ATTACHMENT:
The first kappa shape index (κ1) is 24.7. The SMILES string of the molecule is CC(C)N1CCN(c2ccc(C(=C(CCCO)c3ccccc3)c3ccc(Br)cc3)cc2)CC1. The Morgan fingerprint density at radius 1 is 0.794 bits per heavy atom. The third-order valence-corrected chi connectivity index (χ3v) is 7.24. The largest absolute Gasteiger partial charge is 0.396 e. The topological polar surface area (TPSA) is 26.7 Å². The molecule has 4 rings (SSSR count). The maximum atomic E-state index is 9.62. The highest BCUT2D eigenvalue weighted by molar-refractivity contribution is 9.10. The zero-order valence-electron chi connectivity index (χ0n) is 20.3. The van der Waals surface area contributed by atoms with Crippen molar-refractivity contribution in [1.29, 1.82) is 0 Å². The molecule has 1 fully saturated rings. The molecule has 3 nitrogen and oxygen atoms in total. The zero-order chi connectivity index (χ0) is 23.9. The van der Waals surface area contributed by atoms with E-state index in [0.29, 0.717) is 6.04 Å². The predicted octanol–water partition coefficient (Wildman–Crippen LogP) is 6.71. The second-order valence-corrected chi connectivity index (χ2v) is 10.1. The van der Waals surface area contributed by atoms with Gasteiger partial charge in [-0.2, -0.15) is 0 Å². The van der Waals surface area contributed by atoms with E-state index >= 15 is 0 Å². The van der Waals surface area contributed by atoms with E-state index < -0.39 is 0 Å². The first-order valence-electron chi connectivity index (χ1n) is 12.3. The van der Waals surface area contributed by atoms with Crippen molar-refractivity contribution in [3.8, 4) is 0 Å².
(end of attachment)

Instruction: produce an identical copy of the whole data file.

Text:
The first kappa shape index (κ1) is 24.7. The SMILES string of the molecule is CC(C)N1CCN(c2ccc(C(=C(CCCO)c3ccccc3)c3ccc(Br)cc3)cc2)CC1. The Morgan fingerprint density at radius 1 is 0.794 bits per heavy atom. The third-order valence-corrected chi connectivity index (χ3v) is 7.24. The largest absolute Gasteiger partial charge is 0.396 e. The topological polar surface area (TPSA) is 26.7 Å². The molecule has 4 rings (SSSR count). The maximum atomic E-state index is 9.62. The highest BCUT2D eigenvalue weighted by molar-refractivity contribution is 9.10. The zero-order valence-electron chi connectivity index (χ0n) is 20.3. The van der Waals surface area contributed by atoms with Crippen molar-refractivity contribution in [1.29, 1.82) is 0 Å². The molecule has 1 fully saturated rings. The molecule has 3 nitrogen and oxygen atoms in total. The zero-order chi connectivity index (χ0) is 23.9. The van der Waals surface area contributed by atoms with E-state index in [0.29, 0.717) is 6.04 Å². The predicted octanol–water partition coefficient (Wildman–Crippen LogP) is 6.71. The second-order valence-corrected chi connectivity index (χ2v) is 10.1. The van der Waals surface area contributed by atoms with Gasteiger partial charge in [-0.2, -0.15) is 0 Å². The van der Waals surface area contributed by atoms with E-state index >= 15 is 0 Å². The van der Waals surface area contributed by atoms with E-state index < -0.39 is 0 Å². The first-order valence-electron chi connectivity index (χ1n) is 12.3. The van der Waals surface area contributed by atoms with Crippen molar-refractivity contribution in [3.8, 4) is 0 Å².